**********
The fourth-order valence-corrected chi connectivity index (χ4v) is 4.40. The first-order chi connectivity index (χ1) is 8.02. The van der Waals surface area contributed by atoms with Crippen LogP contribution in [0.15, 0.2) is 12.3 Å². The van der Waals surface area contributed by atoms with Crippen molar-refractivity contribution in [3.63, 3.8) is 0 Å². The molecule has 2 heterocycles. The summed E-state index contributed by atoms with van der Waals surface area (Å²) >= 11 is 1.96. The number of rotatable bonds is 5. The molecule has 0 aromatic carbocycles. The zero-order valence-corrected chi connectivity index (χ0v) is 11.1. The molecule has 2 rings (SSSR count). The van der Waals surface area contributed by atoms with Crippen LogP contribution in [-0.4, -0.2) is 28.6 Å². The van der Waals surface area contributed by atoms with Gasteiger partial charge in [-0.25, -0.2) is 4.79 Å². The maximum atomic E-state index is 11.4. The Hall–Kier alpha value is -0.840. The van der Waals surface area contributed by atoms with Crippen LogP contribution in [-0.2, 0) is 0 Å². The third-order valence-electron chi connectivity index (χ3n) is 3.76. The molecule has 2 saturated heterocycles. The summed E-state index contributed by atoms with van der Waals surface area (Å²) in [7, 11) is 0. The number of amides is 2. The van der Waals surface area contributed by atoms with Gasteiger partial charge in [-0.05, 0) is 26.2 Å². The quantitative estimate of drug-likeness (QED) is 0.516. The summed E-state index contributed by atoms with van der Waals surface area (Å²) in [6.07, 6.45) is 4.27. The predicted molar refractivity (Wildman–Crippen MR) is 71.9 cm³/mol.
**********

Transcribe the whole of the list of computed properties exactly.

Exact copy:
The fourth-order valence-corrected chi connectivity index (χ4v) is 4.40. The first-order chi connectivity index (χ1) is 8.02. The van der Waals surface area contributed by atoms with Crippen LogP contribution in [0.15, 0.2) is 12.3 Å². The van der Waals surface area contributed by atoms with Crippen molar-refractivity contribution in [3.63, 3.8) is 0 Å². The molecule has 2 heterocycles. The summed E-state index contributed by atoms with van der Waals surface area (Å²) >= 11 is 1.96. The number of rotatable bonds is 5. The molecule has 0 aromatic carbocycles. The zero-order valence-corrected chi connectivity index (χ0v) is 11.1. The molecule has 2 rings (SSSR count). The van der Waals surface area contributed by atoms with Crippen LogP contribution in [-0.4, -0.2) is 28.6 Å². The van der Waals surface area contributed by atoms with Gasteiger partial charge in [-0.25, -0.2) is 4.79 Å². The maximum atomic E-state index is 11.4. The Hall–Kier alpha value is -0.840. The van der Waals surface area contributed by atoms with Crippen LogP contribution in [-0.2, 0) is 0 Å². The third-order valence-electron chi connectivity index (χ3n) is 3.76. The molecule has 2 saturated heterocycles. The summed E-state index contributed by atoms with van der Waals surface area (Å²) in [7, 11) is 0. The number of amides is 2. The van der Waals surface area contributed by atoms with Gasteiger partial charge in [-0.05, 0) is 26.2 Å². The quantitative estimate of drug-likeness (QED) is 0.516. The summed E-state index contributed by atoms with van der Waals surface area (Å²) in [6.07, 6.45) is 4.27. The predicted molar refractivity (Wildman–Crippen MR) is 71.9 cm³/mol.